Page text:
The term “array of individually controllable elements” as here employed should be broadly interpreted as referring to any device that can be used to endow an incoming radiation beam with a patterned cross-section, so that a desired pattern can be created in a target portion of the substrate. The terms “light valve” and “Spatial Light Modulator” (SLM) can also be used in this context. Examples of such patterning devices are discussed below.

A programmable mirror array can comprise a matrix-addressable surface having a viscoelastic control layer and a reflective surface. The basic principle behind such an apparatus is that, for example, addressed areas of the reflective surface reflect incident light as diffracted light, whereas unaddressed areas reflect incident light as undiffracted light.

Using an appropriate spatial filter, the filter can filter out the diffracted light, leaving the undiffracted light to reach the substrate. In this manner, the beam becomes patterned according to the addressing pattern of the matrix addressable surface. It will be appreciated that, as an alternative, the undiffracted light can be filtered out of the reflected beam, leaving the diffracted light to reach the substrate. An array of diffractive optical micro-electricalmechanical system (MEMS) devices can also be used in a corresponding manner. Each diffractive optical MEMS device can include a plurality of reflective ribbons that can be deformed relative to one another to form a grating that reflects incident light as diffracted light.

A further alternative embodiment can include a programmable mirror array employing a matrix arrangement of tiny mirrors that can each be individually tilted about an axis by applying a suitable localized electric field, or by employing piezoelectric actuation means. Once again, the mirrors are matrix addressable, such that addressed mirrors will reflect an incoming radiation beam in a different direction to unaddressed mirrors. In this manner, the reflected beam is patterned according to the addressing pattern of the matrix addressable mirrors. The required matrix addressing can be performed using suitable electronic means.

In both of the situations described here above, the array of individually controllable elements can comprise one or more programmable mirror arrays. More information on mirror arrays as here referred to can be gleaned, for example, from U.S. Pat. Nos. 5,296,891 and 5,523,193, and PCT patent applications WO 98/38597 and WO 98/33096, that are incorporated herein by reference in their entireties. A programmable LCD array can also be used. An example of such a construction is given in U.S. Pat. No. 5,229,872, which is incorporated herein by reference in its entirety.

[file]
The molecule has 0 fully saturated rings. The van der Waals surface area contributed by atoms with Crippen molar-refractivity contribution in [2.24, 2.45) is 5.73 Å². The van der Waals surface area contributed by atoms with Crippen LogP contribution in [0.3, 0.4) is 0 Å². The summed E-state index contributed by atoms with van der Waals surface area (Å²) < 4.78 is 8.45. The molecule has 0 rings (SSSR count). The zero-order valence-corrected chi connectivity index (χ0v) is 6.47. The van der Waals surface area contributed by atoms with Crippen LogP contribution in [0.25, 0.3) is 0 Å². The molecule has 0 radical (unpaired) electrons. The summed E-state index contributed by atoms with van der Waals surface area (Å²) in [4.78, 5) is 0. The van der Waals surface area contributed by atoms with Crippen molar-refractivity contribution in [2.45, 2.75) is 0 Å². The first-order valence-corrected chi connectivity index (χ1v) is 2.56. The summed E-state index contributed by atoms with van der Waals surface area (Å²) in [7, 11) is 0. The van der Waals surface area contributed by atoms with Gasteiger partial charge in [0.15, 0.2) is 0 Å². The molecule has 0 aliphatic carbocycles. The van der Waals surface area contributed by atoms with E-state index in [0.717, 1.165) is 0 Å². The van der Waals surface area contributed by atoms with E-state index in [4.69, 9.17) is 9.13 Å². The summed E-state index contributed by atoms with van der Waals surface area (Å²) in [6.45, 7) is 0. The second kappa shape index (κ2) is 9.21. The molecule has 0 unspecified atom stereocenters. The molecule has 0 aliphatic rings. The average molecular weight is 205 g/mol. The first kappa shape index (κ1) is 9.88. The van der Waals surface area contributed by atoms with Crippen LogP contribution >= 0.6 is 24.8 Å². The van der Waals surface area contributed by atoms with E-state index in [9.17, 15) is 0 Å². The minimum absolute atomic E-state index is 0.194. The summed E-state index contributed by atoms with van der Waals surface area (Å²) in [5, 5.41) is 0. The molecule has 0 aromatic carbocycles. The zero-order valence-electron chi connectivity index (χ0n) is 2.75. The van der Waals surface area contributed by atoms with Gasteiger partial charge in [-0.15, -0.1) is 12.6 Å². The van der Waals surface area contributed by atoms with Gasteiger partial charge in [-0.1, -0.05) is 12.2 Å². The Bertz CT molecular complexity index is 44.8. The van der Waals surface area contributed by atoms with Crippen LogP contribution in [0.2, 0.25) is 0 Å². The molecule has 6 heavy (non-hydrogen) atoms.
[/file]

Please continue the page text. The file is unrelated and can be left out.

It should be appreciated that where pre-biasing of features, optical proximity correction features, phase variation techniques and multiple exposure techniques are used, for example, the pattern “displayed” on the array of individually controllable elements can differ substantially from the pattern eventually transferred to a layer of or on the substrate. Similarly, the pattern eventually generated on the substrate can not correspond to the pattern formed at any one instant on the array of individually controllable elements. This can be the case in an arrangement in which the eventual pattern formed on each part of the substrate is built up over a given period of time or a given number of exposures during which the pattern on the array of individually controllable elements and/or the relative position of the substrate changes.

The terms “radiation” and “beam” used herein encompass all types of electromagnetic radiation, including ultraviolet (UV) radiation (e.g., having a wavelength of 408, 355, 365, 248, 193, 157 or 126 nm) and extreme ultra-violet (EUV) radiation (e.g., having a wavelength in the range of 5–20 nm), as well as particle beams, such as ion beams or electron beams.

The term “projection system” used herein should be broadly interpreted as encompassing various types of projection system, including refractive optical systems, reflective optical systems, and catadioptric optical systems, as appropriate, for example, for the exposure radiation being used, or for other factors such as the use of an immersion fluid or the use of a vacuum. Any use of the term “lens” herein can be considered as synonymous with the more general term “projection system.”

The illumination system can also encompass various types of optical components, including refractive, reflective, and catadioptric optical components for directing, shaping, or controlling the beam of radiation, and such components can also be referred to below, collectively or singularly, as a “lens.”

The lithographic apparatus can be of a type having two (e.g., dual stage) or more object (or substrate) tables (and/or two or more mask tables). In such “multiple stage” machines the additional tables can be used in parallel, or preparatory steps can be carried out on one or more tables while one or more other tables are being used for exposure.

The lithographic apparatus can be of a type wherein the substrate is immersed in a liquid having a relatively high refractive index (e.g., water), so as to fill a space between the final element of the projection system and the substrate. Immersion liquids can also be applied to other spaces in the lithographic apparatus, for example, between the programmable mask (i.e., the array of controllable elements) and the first element of the projection system and/or between the first element of the projection system and the substrate. Immersion techniques are well known in the art for increasing the numerical aperture of projection systems.